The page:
Breaking into the Bristol scene
Tim Summers, founding partner at law firm Temple Bright, tells us how the firm broke into the highly competitive Bristol legal scene and what to do if you are a new business looking to stand out in a crowded marketplace.
Some businesses break the mould – think eBay, think Apple – but what if your company isn’t quite so revolutionary? What if it’s in danger of being simply another a professional services business opening up in a crowded market? How can you stand out then?
Back in 2010, these were big questions for us at Temple Bright, as we sought to launch our law firm in the spring of that year into a Bristol market that was already an established centre for legal services.
The answer we came up with was to create a new business model for providing legal advice, namely a solicitors’ firm that is structured like a barristers’ chambers – what we call a “chambers practice.”
Two years down the line, it feels like a decision that has paid off. It’s given the practice a different profile to our Bristol competition – and it’s also a profile that is appealing to the entrepreneurs and SME business owners that we like to serve.
Our chambers model simply means that, like barristers, Temple Bright lawyers are all experienced specialists who advise personally rather than delegating to juniors – because there are no juniors in the firm!
Every partner runs their own practice, but we also work closely in teams, with a strong sense of what the brand stands for, how to do the best for clients, and how we all want Temple Bright to develop as a firm.
Because all the lawyers are experienced, we really can be commercially-minded – that is, you get lawyers who are pragmatic, quick and aren’t afraid to be directive. I believe that people come to lawyers for advice, not an uncommitted checklist of technical options, so advice is what our clients get.
The combination of cost-saving technology and our structure means we can offer this expertise for a lower price than our peers, which is often fixed from the outset. This is difficult for traditional firms which have large overheads including the salaries of junior staff.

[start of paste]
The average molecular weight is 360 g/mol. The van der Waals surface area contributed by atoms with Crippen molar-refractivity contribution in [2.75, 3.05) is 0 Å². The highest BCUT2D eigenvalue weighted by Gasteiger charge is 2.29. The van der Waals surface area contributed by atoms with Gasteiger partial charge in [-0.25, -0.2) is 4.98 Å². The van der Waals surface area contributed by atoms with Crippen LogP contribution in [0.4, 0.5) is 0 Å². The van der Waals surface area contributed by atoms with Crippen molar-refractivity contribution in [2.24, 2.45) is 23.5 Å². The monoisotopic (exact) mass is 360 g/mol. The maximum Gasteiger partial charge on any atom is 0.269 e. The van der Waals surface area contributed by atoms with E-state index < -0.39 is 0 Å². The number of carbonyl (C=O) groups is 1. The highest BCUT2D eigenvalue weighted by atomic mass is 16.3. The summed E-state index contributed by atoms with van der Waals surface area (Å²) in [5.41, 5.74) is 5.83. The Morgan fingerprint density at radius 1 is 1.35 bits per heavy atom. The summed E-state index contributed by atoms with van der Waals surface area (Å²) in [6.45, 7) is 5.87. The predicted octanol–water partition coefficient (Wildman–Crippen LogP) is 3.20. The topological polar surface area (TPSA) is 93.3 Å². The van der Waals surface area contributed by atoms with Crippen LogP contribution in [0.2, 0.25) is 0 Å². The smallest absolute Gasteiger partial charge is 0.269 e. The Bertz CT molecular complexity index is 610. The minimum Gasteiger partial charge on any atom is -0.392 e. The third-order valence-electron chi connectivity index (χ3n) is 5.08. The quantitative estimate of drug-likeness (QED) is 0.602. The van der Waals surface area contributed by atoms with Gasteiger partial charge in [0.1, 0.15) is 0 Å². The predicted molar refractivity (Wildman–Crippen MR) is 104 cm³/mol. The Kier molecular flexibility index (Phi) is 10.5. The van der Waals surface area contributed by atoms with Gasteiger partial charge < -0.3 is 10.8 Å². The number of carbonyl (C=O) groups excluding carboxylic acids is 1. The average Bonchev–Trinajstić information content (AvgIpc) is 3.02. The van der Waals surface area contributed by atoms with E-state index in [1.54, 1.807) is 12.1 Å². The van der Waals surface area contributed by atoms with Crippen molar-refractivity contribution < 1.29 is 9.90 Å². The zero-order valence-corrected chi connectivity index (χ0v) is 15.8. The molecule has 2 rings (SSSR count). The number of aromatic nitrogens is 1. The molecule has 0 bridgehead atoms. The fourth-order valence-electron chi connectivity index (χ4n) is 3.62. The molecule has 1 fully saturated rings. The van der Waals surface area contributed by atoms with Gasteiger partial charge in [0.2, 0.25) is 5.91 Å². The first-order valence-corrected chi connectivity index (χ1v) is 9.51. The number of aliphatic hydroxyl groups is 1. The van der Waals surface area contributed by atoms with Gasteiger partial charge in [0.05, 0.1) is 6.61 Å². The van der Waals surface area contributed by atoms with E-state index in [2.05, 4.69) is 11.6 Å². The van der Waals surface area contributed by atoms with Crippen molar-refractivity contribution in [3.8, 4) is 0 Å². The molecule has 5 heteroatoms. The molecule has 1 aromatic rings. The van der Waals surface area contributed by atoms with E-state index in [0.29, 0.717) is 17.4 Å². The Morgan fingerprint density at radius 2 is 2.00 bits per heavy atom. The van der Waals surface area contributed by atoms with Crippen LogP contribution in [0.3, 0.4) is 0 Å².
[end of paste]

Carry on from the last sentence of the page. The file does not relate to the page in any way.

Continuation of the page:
Since our March 2010 launch, we’ve also learnt plenty more about Bristol and its business community, which I’d like to share with you.
First of all, it’s abundantly clear that Bristol’s business community is a vibrant, confident place, with lots of niche, clever companies in the mix. It’s quite a tight-knit scene, too. And in amongst the various entrepreneurs that roam the city (e.g. hi-tech, creative, food and drink) it’s striking how well-connected the professional advisory community is – both among themselves and with the entrepreneurs and owner-managers based here.
I can imagine that Bristol might look to outsiders like a business scene where there are easy pickings for the professionals, but they really shouldn’t be fooled. For those parachuting in from outside and hoping to gain a foothold, Bristol is likely to be a tough nut to crack – everyone here knows everyone, and there is plenty of specialist expertise around already.
When I take a step back to think about things, I reckon we have been able to make inroads in Bristol, supporting the city’s businesses, in large part due to the distinctive nature of our chambers model. Above all else it’s this chambers model, and the service it enables, that helps us to win and retain clients in a city with many lawyers. There are plenty of energetic business leaders in Bristol, looking to make things happen with a minimum of fuss, and that’s just how we like to do things too. Long may it continue.
This article appeared in Moon News on 25 September 2012.